In honor of the beginning of Hanukkah or The Festival of Lights, here is Dori and Ben's Jewish wedding, which fittingly (I thought) ends with a bonfire! Happy Hanukkah!
The offbeat bride: Dori, non-profit attorney
Her offbeat partner: Ben, potter and phlebotomist
Location & date of wedding: Des Moines, Iowa — May 2, 2010
What made our wedding offbeat: We married on a Jewish holiday, Lag B'Omer, which is celebrated with picnics, bonfires, and weddings. Our Jewish wedding ceremony and party, was followed by a huge bonfire!
If it wasn't enough to have a Jewish wedding right in the heart of the midwest, we went totally green for our big day. Our wedding involved organic, vegan, local, fair trade, sustainable, tree-free, recycled, recyclable, and compostable materials.
A few green highlights:
- Our attire: Dori bought a consigned dress. Every inch of Ben's suit was hemp, including the shoes.
- The kippot for the men (and women) were handknit by a bridemaid from hemp yarn.
- The idea of the ketubah was created by Dori and Ben, but executed by a ketubah artist on tree-free paper.
- Our kiddish cups were hand-blown by a local Duluth artist.
- The food were our own vegan recipes that were recreated by a local caterer using sustainable ingredients. The meal was out of this world!
- The beautiful vegan cake and cupcakes were made by Duluth's up and coming Slackers Bakery.
- Ben hand threw and wood-fired all of the ceramic centerpieces in his friend's Anagama style kiln using wood harvested in a sustainable manner.
- The flowers seen were all grown in Des Moines.
Tell us about the ceremony: Our Jewish ceremony encompassed traditional rituals that we made our own. We had a preceremony ritual called kabbalat panim ("the receiving of the faces") where the bride and groom are in separate rooms, and are greeted by family and friends. Then, everyone came together for the signing of the ketubah and civil marriage contract. Our guests left and we had a private veiling ceremony with our rabbi.
We had a gorgeous chuppah made by Ben's sister, Sara. The fabric was made from scraps from wedding dress shops in Israel. It was held up by our siblings.
Before our wedding, our rabbi had us write her letters about why we wanted to marry each other. She read select excerpts from the letters. This was the most touching part of the entire day. We both cried. Our families and friends did too. What was read was loving, funny, honest and true. The pictures captured the loving moments of our ceremony so beautifully.
Our biggest challenge: Our wedding party, family and friends shielded us from every little thing that wasn't perfect. Our ceremony musicians were late. We had to stall because one of them hadn't arrived when the ceremony was to begin. That was the only mishap we were privy to. But, we just danced in the reception hall with the band for the party while our guests waited in the sanctuary. She eventually showed up, and the music was beautiful.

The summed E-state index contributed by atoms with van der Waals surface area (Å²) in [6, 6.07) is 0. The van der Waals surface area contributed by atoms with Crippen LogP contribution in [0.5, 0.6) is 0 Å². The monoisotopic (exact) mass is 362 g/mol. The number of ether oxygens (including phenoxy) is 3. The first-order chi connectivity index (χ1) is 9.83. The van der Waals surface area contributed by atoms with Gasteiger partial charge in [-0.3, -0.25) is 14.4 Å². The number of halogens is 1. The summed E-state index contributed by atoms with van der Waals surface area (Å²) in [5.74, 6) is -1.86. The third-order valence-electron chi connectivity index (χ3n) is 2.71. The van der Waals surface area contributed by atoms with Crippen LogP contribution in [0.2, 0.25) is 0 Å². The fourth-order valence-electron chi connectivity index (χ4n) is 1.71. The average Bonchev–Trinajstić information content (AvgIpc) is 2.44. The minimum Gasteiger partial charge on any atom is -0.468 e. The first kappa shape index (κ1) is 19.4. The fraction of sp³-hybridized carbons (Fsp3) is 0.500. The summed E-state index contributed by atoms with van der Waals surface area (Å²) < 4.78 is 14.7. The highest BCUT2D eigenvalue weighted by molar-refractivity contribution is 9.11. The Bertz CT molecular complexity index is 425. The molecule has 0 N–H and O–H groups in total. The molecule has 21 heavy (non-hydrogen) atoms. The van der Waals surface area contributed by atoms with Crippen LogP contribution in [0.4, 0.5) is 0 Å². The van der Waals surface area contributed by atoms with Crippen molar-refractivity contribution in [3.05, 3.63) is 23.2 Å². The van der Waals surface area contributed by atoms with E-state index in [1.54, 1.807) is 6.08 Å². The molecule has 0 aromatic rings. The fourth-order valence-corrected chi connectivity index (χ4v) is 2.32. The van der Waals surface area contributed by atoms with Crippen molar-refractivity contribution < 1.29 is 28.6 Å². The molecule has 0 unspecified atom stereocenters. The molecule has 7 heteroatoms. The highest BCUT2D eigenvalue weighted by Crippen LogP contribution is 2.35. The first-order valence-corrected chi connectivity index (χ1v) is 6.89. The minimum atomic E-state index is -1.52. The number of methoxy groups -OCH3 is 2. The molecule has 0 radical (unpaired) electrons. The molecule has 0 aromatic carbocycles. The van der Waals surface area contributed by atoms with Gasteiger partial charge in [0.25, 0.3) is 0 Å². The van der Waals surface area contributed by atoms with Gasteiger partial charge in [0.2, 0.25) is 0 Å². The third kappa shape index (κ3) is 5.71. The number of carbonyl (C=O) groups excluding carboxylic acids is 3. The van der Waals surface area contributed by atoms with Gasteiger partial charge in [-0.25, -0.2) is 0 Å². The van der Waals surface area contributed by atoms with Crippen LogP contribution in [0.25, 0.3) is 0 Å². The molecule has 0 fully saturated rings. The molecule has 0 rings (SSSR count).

My favorite moment: There were some people that could not be with us for our wedding. We had an In Memorium table with pictures of our loved ones that have passed. It meant so much to have that table there.
The ring that Ben gave me is his grandmother's wedding ring. It is absolutely gorgeous.
Also, we wanted to include my grandmother, so my mother gave me my grandmother's wedding ring. We designed the ring into a pendant necklace for me to wear. When I put it on that day, I cried and so did my mom. It was beautiful, and truly represented the circle of life.
My funniest moment: We got pulled over on our way to the bonfire. The groomsmen had tied cans to the back and they were flying off the car on the interstate. So a cop pulled us over. He apologized for pulling us over, and said we had to get the cans off he back.Unfortunately there were no pictures of this, but we were squatting behind our little smartcar cutting cans off the car on the side of the interstate as our guests passed us.
Was there anything you were sure was going to be a total disaster that unexpectedly turned out great? We knew we were going to love the vegan food, but we were scared some of our carnivorous family members were going to make a beeline for Burger King after the party.
However, the number one thing we got compliments on? THE FOOD! Everyone wanted recipes, and people couldn't believe it was all vegan, yadda yadda yadda.
My advice for offbeat brides: We loved our nearlyweds wedsite! [Intern's note: Don't forget to check out the Offbeat Bride templates on NearlyWeds!] It was super awesome, and our guests really appreciated all the information we had on there.
We had a ton of out-of-town guests and, because Dori's brother works at the hotel we had our guests stay at, they threw in a hospitality suite for our guests to congregate at. We let all the guests know about it, and filled the room with treats, drinks, and lots of goodies (travel sized Dr. Bronner's, candies and teas from Israel, and all sorts of Dori and Ben stuff).
This gave the guests an opportunity to meet before the big day. So instead of going to an event and feeling like a face in the crowd, our guests felt like they were part of a community. It was pretty great and we recommend it.
Care to share a few vendor/shopping links?
- Dress: Brides of France (new and consigned wedding dresses) in Minneapolis.
- Groom's hemp outfit, the Groomsmens' hemp ties, and hemp paper: Rawganique.
- Ketubah design: Jessica Kraft of Ketubah Kraft.
- Caterer: Taste! to Go in Des Moines.
- Florist: Irene's Florist in Des Moines.
- Origami: Todd Olson of Duluth
- Bridesmaids' jewelry, Dori's headpiece, and the flower children baskets: Etsy.
- Our AMAZING photographer! Mindy Myers.
- Thank you notes and our bright colorful lokta paper: Nepalese Paper.
Enough talk — show me the wedding porn!